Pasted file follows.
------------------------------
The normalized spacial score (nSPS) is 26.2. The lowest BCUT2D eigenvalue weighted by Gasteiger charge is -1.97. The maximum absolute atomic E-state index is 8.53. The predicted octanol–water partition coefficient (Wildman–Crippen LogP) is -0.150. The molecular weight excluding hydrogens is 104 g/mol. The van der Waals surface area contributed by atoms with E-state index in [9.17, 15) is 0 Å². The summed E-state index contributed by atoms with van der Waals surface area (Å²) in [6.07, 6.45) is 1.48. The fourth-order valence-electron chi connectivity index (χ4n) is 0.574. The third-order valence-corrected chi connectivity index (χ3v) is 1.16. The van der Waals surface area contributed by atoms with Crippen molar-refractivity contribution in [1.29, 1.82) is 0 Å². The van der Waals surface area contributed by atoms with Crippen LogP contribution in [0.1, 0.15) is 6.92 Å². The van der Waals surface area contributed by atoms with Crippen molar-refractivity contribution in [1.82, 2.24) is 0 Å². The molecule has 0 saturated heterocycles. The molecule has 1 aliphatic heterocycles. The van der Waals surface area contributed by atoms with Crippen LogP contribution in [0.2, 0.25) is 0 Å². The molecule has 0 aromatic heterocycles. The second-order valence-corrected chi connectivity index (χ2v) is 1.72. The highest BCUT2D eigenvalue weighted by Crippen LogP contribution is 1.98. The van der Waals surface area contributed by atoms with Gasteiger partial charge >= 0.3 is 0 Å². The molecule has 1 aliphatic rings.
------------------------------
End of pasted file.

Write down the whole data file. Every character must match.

The normalized spacial score (nSPS) is 26.2. The lowest BCUT2D eigenvalue weighted by Gasteiger charge is -1.97. The maximum absolute atomic E-state index is 8.53. The predicted octanol–water partition coefficient (Wildman–Crippen LogP) is -0.150. The molecular weight excluding hydrogens is 104 g/mol. The van der Waals surface area contributed by atoms with E-state index in [9.17, 15) is 0 Å². The summed E-state index contributed by atoms with van der Waals surface area (Å²) in [6.07, 6.45) is 1.48. The fourth-order valence-electron chi connectivity index (χ4n) is 0.574. The third-order valence-corrected chi connectivity index (χ3v) is 1.16. The van der Waals surface area contributed by atoms with Crippen molar-refractivity contribution in [1.29, 1.82) is 0 Å². The van der Waals surface area contributed by atoms with Crippen LogP contribution in [0.1, 0.15) is 6.92 Å². The van der Waals surface area contributed by atoms with Crippen molar-refractivity contribution in [1.82, 2.24) is 0 Å². The molecule has 0 saturated heterocycles. The molecule has 1 aliphatic heterocycles. The van der Waals surface area contributed by atoms with Crippen LogP contribution in [0.2, 0.25) is 0 Å². The molecule has 0 aromatic heterocycles. The second-order valence-corrected chi connectivity index (χ2v) is 1.72. The highest BCUT2D eigenvalue weighted by Crippen LogP contribution is 1.98. The van der Waals surface area contributed by atoms with Gasteiger partial charge >= 0.3 is 0 Å². The molecule has 1 aliphatic rings.